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Command-line tool to assist creating Kalimba tablatures.
Kablature requires Quicklisp to compile. While it tries to be portable with other implementations, it assumes SBCL as its compiler, and I'm making no personal effort to test it on other implementations for the time being.
Compiling with Make:
$ make $ make examples # compile all example tab files. $ sudo make install
Compiling with Common Lisp (SBCL):
* (load "kablature.asd") # or move it to ~/quicklisp/local-projects * (ql:quickload :kablature) * (asdf:make :kablature) # Build the program in the project root.
Convert a tablature file into a visual SVG. Usage: ./kablature [-h|--help] [-o|--output OUTPUT] [-b|--bars BARS] FILE Available options: -h, --help Print this help text -o, --output OUTPUT Place output into OUTPUT (default standard output) -b, --bars BARS Force the tablature output to a specific number of bars per staff. If FILE is not provided, kablature reads from standard input.
A tablature file is a symbolic expression, like Lisp:
(:deftablature "Happy Birthday" (:timesig (3 . 4) :keys 17) (2 nil) (8 t 1) (16 nil 1) (4 nil 2) (4 nil 1) (4 nil 4) (2 nil 3) (8 t 1) (16 nil 1) (4 nil 2) (4 nil 1) (4 nil 5) (2 nil 4) (8 t 1) (16 nil 1) (4 nil 8) (4 nil 6) (4 nil 4) (4 nil 3) (4 nil 2) (8 t 7) (16 nil 7) (4 nil 6) (4 nil 4) (4 nil 5) (2 nil 4) (4 nil))
The first argument is the name of the song (currently not used, but is planned to be printed at the top of the file).
The second argument is a property list of the following optional values:
:timesig (beats-per-bar . beat-root)- A time signature of 4/4 and 3/4 would look like
:timesig (4 . 4)and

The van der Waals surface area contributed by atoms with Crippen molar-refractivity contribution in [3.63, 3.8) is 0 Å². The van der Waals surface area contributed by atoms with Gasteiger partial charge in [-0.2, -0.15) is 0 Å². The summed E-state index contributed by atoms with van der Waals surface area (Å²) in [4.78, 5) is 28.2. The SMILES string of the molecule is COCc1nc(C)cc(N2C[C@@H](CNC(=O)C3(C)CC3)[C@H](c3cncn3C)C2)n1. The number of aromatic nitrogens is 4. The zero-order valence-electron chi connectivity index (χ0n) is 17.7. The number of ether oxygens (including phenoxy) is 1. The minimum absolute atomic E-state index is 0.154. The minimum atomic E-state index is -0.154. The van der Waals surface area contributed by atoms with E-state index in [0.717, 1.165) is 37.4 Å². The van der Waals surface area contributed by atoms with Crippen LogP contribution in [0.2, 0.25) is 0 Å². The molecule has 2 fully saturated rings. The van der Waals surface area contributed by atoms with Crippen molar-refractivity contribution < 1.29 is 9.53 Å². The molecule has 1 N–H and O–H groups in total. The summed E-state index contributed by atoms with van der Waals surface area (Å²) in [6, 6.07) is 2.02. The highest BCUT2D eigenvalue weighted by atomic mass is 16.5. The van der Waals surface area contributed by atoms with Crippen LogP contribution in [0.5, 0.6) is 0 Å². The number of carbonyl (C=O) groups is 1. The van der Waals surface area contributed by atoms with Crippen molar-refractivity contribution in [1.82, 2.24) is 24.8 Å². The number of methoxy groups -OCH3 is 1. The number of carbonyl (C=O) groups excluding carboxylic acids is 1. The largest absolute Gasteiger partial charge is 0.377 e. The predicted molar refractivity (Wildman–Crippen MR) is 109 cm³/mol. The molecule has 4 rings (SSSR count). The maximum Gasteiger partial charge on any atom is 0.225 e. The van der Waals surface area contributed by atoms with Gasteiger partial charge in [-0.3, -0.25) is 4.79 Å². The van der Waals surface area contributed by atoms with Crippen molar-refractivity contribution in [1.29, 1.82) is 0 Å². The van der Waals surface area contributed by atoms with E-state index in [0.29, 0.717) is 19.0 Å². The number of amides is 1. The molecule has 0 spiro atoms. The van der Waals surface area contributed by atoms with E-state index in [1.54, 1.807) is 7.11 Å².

:timesig (3 . 4), respectively. The default is a 4/4 time signature.
:keys KEYS. The number of keys that the kalimba tablature will have. The default is 17, the number of keys on my own kalimba.
:bars-per-staff. The program will automatically split the tablature into multiple staves as best as they can, but you can force it to a specific number of beats per staff. Any non-positive integer will force the tablature into a single staff.
:repeats (BEGIN END ...)- Accepts pairs of bar numbers (e.g.
:repeats (1 2 3 4)) that marks the interval between beginning and end repeat marks.
:accidentals STRING- Accepts a seven-char string positionally symbolic to
-describes a natural,
brepresents a flat, and
#represents a sharp.
"-----#-"represents a G major with an F#, whereas
"bb--b--"represents a C minor with A, B, and E flats.
Within the body of the expression, there are two types of structures: chords and beamed groups.
Chords follow the syntax
(note-type dotted? keys...).
can be of 1,2,4,8, and 16 to describe that it's a whole, half, quarter
dotted? is a boolean
nil value describing whether
it's a dotted note.
keys can be a list of integers from
1 to the
number of keys on the tablature, describing which keys that the note
(4 nil 1) describes a quarter note that plays the first
key on the kalimba.
(8 t 1 3 5) describes a dotted eighth note that
plays keys 1, 3, and 5 together.
(2 nil) describes a half note that
plays no keys -- implicitly, a rest.
Beamed groups follow the syntax
(:beamed ....). Chords can only be
non-rest eighth and sixteenth notes, and describes that the notes are
grouped together by a beam instead of lonely flags for each note.
For example, while
(8 nil 1) (8 nil 3) describes two lonely eighth
notes and draws the flags for each individual chord, `(:beamed (8 nil